Anselm Hollo
from Ahoe (And How on Earth) (1997)


Red Cats Revisited

wind-up bug
                       'moderne' wail
out of decrepit shop planks
bullets for nails they slung their zeal
new airs: hey, vodka!
bend, man, roll! look, shoes!
even if ings like that urn some way yes can't
make talk elegant pants off Hemingway, oh man
the hulk digs buenos articles
immortal suitcase huge, wet, good

and strong, tears, frilly creeds
all that grave poking, mister, shriek another
but real time hate reruns the sky
perhaps so must to catacomb ground floor

years go inside to lunch in bowl
earth weeps to waters whispers future
crumpled dead slow envelope hereunder
feet do perch on marble spout
sky honey-born black steel twigs growl
world bright in tramcar once love ever rushed afloat
see, Master Fu, grave millions step by subway knees
with sacks of air mail for her sky machine

splendid as globe eye vaults the stare
enter hermetic front face mouth
bones glow in toy room there's no door
swarm day to feather chatter take fat family a while
listen to world grief red hot burden
xylophone output hand foot eyelids beds
down woods dark shutters slip
up dawn go houses crows stalk soft
smack motors rain whips rocky eyes
echo in blood pale songs pits wait

all ever round again blue murder hammers
hard trails spurt dust birds shuffle bright
dragonfly stumbles over cloud
profile ancient
                          meet face embossed
tall sputnik midnight snow forgetmenots

            stare away bottles
            across whirling field
            rune posters flap


And a Note:

In 1962, Lawrence Ferlinghetti's City Lights Books published in their Pocket Poets Series a small (64 pages) volume of poems by three Russian poets, in "English versions by Anselm Hollo," titled Red Cats. The back cover stated that "The translator . . . is a young Finnish poet living in London," which was true to the extent that I was twenty-eight years old, born in Finland, and working for the British Broadcasting Corporation in their European services.

In 1961, Ferlinghetti and Allen Ginsberg, with whom I had exchanged letters, became interested in American media reports of the literary "thaw" in Soviet Russia, and Ferlinghetti wrote to ask what I knew about the poets involved in that phenomenon. After some research in the BBC's and the British Museum Library's foreign periodicals holdings, I contacted my mother, Iris Walden-Hollo, a native of Riga (when it was part of Czarist Russia) and a fluent Russian speaker, and we collaborated on translations via the German (my first language; my own studies of Russian had never advanced beyond the alphabet).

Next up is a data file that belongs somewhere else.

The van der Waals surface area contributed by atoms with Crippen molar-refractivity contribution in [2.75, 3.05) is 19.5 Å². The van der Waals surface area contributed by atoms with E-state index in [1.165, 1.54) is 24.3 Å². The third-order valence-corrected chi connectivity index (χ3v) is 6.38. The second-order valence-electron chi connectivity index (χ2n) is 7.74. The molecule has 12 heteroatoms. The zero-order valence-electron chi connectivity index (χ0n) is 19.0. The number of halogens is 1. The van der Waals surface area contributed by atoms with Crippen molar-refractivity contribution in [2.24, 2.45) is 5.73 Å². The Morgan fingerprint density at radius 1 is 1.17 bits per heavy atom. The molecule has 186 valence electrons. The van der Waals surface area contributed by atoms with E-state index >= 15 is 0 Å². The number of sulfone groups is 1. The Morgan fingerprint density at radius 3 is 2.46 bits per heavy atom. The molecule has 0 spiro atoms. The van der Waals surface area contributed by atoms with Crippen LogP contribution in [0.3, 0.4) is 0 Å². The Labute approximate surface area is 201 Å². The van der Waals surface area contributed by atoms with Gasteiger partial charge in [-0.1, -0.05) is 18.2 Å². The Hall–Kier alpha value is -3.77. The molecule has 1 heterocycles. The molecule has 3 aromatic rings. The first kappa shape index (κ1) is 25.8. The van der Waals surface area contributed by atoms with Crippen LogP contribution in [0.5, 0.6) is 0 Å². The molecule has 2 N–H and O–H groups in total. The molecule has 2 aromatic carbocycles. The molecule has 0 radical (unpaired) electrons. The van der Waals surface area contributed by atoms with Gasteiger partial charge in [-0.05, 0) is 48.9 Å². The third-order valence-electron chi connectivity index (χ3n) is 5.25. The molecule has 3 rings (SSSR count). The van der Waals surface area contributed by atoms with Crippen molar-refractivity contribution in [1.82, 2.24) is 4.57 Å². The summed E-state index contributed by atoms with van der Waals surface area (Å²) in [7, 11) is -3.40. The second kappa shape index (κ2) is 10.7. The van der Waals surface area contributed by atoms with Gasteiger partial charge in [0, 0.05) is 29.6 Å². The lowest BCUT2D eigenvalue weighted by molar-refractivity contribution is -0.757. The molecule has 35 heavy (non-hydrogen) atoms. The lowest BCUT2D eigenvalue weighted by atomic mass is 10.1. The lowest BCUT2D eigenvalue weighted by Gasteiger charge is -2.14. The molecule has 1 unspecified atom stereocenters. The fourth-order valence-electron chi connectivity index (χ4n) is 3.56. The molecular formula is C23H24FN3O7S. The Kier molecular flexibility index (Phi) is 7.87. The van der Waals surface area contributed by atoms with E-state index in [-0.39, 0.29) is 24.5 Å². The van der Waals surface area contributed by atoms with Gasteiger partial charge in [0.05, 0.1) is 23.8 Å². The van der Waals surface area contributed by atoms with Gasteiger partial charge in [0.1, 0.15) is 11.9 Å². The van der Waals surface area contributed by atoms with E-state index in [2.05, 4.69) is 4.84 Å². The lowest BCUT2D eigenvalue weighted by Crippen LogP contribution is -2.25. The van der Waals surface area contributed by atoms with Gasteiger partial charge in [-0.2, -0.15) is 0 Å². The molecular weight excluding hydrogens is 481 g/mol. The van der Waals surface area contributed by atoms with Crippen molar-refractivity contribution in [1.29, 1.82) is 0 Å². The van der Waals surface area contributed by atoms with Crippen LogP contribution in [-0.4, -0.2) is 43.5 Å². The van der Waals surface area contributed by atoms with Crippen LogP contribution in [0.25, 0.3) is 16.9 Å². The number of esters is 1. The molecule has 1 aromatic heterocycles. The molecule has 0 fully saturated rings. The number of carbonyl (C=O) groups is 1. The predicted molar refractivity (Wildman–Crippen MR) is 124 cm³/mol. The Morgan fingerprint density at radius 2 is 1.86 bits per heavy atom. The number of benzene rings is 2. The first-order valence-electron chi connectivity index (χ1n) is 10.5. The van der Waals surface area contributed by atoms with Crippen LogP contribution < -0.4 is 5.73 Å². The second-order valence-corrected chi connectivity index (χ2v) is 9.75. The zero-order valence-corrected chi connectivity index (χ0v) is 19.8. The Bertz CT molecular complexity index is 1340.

After checking Mom's German 'literals' against some other translations into Swedish, Finnish, and German, I sent Ferlinghetti twenty-five poems by Yevgeni Yevtushenko, Andrei Voznesensky, and Semyon Kirsanov in English versions attempting to approximate what I then thought was 'hip' American English (Gilbert Sorrentino and Ted Berrigan later pointed out a number of embarrassing slips in that diction). Ginsberg came up with the title, Red Cats, and, well, there it was, with a nice red and white brushwork cover by Ferlinghetti.

Now long out of print (my present copy is the sixth printing of 1968), it has been an amusing if at times irritating albatross: persons who have never read a line of my own work, or any of my later translations from languages I can truthfully say I'm familiar with (Paul Klee and Bertolt Brecht from the German, Paavo Haavikko and Pentti Saarikoski from the Finnish, Gunnar Harding and Olof Lagercrantz from the Swedish, Jean Genet's Querelle from the French, etc.), have spoken or written to me about the Cats with a nostalgic enthusiasm I find hard to share. With the possible exception of Voznesensky's The Big Fire at the Architectural College, the poems now strike me as simplistic, sentimental, and not a little hypocritical in their post- and sub-Mayakovskian rhetoric. It is also quite obvious that neither I nor any of their subsequent translators have been able to match whatever purely aural pleasures the originals may offer.

Thus the present text, "Red Cats Revisited," may perform a kind of personal exorcism; by chance methods and subsequent editorial intervention, all of its vocabulary (but not a single line or part of a line) was derived from the contents of the Pocket Poets book.